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-   -   LRP SPHERE COMP. ESC (80700) (https://www.rctech.net/forum/electric-road/107427-lrp-sphere-comp-esc-80700-a.html)

Miu Miu 03-26-2006 07:49 AM

LRP SPHERE COMP. ESC (80700)
 
How does the new lrp sphere (80700) compare to the GTB?

Does the sphere need a fan on top to cool it down like the GTB does?

Can the sphere handles novak BL motor 4.5/5.5?

jarkko 03-28-2006 06:02 AM

We have had a week now a Sphere Comp. with a LRP 4-star motor. We are very pleased with it. Our junior has been driving a 9-turn in practise and he still races in stock. He says the power of the 4-star is just right for him now (punch setting at 2 (linear) out of max 6 (called very agressive).

The highish temperature of the motor has been a little bit of a surprise to us. Here I am comparing to a friends GTB/novak 5.5 combination. Their motor seems to run much cooler than ours.

One reason for the higher temp on both ESC and motor (motor 65 degrees C and ESC heatsink 65 C) is surely that we have set quite much motor braking on the ESC. It's now on setting 4 out of 6. We have kept the setting high because our driver likes to have considerable motor braking effect.

With the heat fins installed the temp of the ESC itself is kept some 20 degrees C lower than the heatsink. No fan needed.

Power wise the 4-star and Noval 5.5 are about equal at our small indoor track.

darmawaa 03-30-2006 04:34 AM

F/R
 
What is the advantage of making brushless speedos forward/brake only (no reverse), like the Sphere comp.
Any LRP guys might want to answer, maybe Reto?

Marcel 03-30-2006 05:21 AM

I'm sure that most of the drivers that use the Sphere Comp don't need Reverse.....
It's a pure competition speedo. Wpould be like Reverse on a QC2 or VFS-1....

I'm racing mine know since a month and i'm very happy with it. I used it on differen carpet tracks, minimum powerprogram 3, maximum 5.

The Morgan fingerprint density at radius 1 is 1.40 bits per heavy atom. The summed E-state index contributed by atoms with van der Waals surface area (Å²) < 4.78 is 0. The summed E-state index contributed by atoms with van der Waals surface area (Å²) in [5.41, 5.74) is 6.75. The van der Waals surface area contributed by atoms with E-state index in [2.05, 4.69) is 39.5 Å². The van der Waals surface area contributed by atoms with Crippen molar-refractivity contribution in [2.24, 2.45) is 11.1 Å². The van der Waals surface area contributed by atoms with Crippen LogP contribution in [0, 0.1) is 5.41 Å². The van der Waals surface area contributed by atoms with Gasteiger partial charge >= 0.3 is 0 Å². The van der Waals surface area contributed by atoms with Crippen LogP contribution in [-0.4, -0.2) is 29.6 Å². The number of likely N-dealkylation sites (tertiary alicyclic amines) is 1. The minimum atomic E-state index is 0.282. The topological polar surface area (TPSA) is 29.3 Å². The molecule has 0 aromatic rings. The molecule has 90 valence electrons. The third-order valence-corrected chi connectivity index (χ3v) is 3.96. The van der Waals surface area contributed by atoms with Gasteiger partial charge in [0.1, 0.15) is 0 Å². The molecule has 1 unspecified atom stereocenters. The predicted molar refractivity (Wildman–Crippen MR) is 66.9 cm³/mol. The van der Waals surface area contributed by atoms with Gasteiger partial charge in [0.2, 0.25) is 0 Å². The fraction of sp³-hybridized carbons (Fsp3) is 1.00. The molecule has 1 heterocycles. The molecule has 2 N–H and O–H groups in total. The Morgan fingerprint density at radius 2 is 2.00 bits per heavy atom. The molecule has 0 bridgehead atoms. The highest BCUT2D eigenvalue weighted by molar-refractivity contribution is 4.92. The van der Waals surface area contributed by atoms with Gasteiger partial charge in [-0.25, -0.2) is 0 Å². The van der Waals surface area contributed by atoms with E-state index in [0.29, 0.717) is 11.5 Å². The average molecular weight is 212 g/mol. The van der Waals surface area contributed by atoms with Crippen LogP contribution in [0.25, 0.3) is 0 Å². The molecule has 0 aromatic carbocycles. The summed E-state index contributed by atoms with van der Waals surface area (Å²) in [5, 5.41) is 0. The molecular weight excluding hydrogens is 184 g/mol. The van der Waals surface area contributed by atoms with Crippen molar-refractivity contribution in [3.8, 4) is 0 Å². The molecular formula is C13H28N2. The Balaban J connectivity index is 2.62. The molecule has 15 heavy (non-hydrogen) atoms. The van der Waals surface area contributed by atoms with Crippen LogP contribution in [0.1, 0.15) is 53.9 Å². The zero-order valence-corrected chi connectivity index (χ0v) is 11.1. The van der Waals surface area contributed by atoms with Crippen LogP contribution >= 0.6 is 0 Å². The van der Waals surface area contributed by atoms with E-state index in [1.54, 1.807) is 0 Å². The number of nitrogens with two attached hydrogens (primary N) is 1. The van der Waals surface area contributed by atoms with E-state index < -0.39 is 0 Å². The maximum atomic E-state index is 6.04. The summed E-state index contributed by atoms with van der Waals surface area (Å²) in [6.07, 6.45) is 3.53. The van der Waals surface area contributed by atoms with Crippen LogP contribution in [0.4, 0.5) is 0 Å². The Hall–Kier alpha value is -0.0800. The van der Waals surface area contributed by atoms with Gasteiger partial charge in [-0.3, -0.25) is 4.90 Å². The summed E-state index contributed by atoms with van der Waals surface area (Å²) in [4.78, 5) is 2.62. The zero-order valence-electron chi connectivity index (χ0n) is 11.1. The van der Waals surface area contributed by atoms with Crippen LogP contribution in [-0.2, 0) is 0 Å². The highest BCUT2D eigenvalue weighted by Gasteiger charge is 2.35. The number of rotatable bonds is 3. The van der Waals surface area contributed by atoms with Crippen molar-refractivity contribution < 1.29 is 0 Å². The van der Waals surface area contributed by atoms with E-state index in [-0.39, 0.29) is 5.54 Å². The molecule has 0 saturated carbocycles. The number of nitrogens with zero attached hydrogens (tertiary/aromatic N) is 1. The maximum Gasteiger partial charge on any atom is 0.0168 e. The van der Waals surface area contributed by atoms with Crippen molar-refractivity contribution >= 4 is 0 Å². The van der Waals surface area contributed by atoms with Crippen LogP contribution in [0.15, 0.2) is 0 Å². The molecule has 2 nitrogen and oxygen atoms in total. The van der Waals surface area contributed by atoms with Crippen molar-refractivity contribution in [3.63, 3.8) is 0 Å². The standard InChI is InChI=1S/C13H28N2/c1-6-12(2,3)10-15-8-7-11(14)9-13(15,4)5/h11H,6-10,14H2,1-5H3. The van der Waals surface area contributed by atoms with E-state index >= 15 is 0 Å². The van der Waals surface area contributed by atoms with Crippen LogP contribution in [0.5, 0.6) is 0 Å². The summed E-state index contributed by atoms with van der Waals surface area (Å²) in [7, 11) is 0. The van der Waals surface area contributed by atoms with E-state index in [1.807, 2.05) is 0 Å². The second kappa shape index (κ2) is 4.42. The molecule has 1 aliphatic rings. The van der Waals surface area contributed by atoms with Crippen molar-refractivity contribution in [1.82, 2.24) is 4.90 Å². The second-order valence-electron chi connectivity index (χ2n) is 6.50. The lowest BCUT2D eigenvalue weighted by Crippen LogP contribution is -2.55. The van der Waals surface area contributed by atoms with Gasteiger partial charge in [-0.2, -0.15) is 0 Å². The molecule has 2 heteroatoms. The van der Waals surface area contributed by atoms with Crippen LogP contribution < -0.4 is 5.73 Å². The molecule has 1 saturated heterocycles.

You should try with these different programms, the difference between them is much larger than compared to the programs on an QC2.

TRF415boy 03-30-2006 05:36 AM


Originally Posted by darmawaa
What is the advantage of making brushless speedos forward/brake only (no reverse), like the Sphere comp.
Any LRP guys might want to answer, maybe Reto?

Reverse is illegal in most rule books...

darmawaa 03-30-2006 06:26 AM

on resistance
 
Would brushless speedos with forward/brake only (no reverse) by design has lower on resistance value than one with reverse? Considered everything being equal (# of fets, etc)
Would Sphere comp running cooler than GTB , both with 5.5turns motor and no heatsink&fan?
Thanks

burito 03-30-2006 10:47 AM


Originally Posted by darmawaa
Would brushless speedos with forward/brake only (no reverse) by design has lower on resistance value than one with reverse? Considered everything being equal (# of fets, etc)

No, reverse is a side effect in any brushless speedo. It basically comes for free... we simply feel, apart from not being allowed for racing, that reverse is not needed for a competition type speedo. less settings to mess around with (there's more then enough already)...

NovakTwo 03-30-2006 11:53 AM

Choice is a wonderful thing....
 
Many brushless users do not race competitivly. So Novak feels that offering two reverse profiles in our GTB Brushless motor controller gives the user more options and flexibility.

Adjusting the profiles with reverse is no more difficult than adjusting the forward/brake profiles.

Bob Novak 03-30-2006 02:45 PM

I disagree with burito on having reverse in a competition brushless speed control. Have you ever been out practicing and you get stuck somewhere on the track and it seems like an hour before any body helps you out? Well if you had a GTB system in your car and you had the reverse mode enabled you could just back up and get your self out of trouble.
Bob Novak

Bob Novak 03-30-2006 02:53 PM

Miu Miu asked how the new Sphere Competition compares with the Novak GTB. If you look at published specs on the Rds-on the LRP Rds-on=0.0009 ohms and the Novak GTB Rds-on=0.0004 ohms. The lower this number is the lower the heat that is generated in the speed control.
Bob Novak

AdrianM 03-30-2006 03:33 PM


Originally Posted by Bob Novak